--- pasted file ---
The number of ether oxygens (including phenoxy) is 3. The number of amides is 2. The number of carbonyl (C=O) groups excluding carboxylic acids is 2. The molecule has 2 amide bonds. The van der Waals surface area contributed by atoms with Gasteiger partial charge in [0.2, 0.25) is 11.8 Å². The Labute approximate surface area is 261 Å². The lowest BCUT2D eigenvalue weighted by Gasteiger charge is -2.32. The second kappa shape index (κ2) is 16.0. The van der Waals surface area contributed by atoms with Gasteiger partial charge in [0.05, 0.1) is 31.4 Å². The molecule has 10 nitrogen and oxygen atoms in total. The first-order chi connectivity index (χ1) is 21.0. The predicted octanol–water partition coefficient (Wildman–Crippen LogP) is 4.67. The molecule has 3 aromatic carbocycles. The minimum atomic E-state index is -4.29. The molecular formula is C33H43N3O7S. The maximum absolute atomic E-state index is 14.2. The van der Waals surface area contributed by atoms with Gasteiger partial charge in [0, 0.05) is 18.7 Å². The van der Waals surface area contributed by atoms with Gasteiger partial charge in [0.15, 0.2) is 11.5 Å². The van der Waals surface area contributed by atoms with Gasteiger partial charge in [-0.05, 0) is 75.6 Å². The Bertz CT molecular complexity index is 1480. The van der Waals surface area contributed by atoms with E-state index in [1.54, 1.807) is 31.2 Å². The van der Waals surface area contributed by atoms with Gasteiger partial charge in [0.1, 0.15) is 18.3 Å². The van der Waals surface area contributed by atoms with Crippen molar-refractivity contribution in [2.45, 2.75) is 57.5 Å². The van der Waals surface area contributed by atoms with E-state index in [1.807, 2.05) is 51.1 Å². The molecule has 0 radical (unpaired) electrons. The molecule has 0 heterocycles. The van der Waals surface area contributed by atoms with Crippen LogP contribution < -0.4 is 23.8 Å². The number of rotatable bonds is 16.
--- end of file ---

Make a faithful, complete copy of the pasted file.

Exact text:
The number of ether oxygens (including phenoxy) is 3. The number of amides is 2. The number of carbonyl (C=O) groups excluding carboxylic acids is 2. The molecule has 2 amide bonds. The van der Waals surface area contributed by atoms with Gasteiger partial charge in [0.2, 0.25) is 11.8 Å². The Labute approximate surface area is 261 Å². The lowest BCUT2D eigenvalue weighted by Gasteiger charge is -2.32. The second kappa shape index (κ2) is 16.0. The van der Waals surface area contributed by atoms with Gasteiger partial charge in [0.05, 0.1) is 31.4 Å². The molecule has 10 nitrogen and oxygen atoms in total. The first-order chi connectivity index (χ1) is 21.0. The predicted octanol–water partition coefficient (Wildman–Crippen LogP) is 4.67. The molecule has 3 aromatic carbocycles. The minimum atomic E-state index is -4.29. The molecular formula is C33H43N3O7S. The maximum absolute atomic E-state index is 14.2. The van der Waals surface area contributed by atoms with Gasteiger partial charge in [0, 0.05) is 18.7 Å². The van der Waals surface area contributed by atoms with Gasteiger partial charge in [0.15, 0.2) is 11.5 Å². The van der Waals surface area contributed by atoms with Gasteiger partial charge in [-0.05, 0) is 75.6 Å². The Bertz CT molecular complexity index is 1480. The van der Waals surface area contributed by atoms with E-state index in [1.54, 1.807) is 31.2 Å². The van der Waals surface area contributed by atoms with Gasteiger partial charge in [0.1, 0.15) is 18.3 Å². The van der Waals surface area contributed by atoms with Crippen molar-refractivity contribution in [2.45, 2.75) is 57.5 Å². The van der Waals surface area contributed by atoms with E-state index in [1.807, 2.05) is 51.1 Å². The molecule has 0 radical (unpaired) electrons. The molecule has 0 heterocycles. The van der Waals surface area contributed by atoms with Crippen LogP contribution < -0.4 is 23.8 Å². The number of rotatable bonds is 16.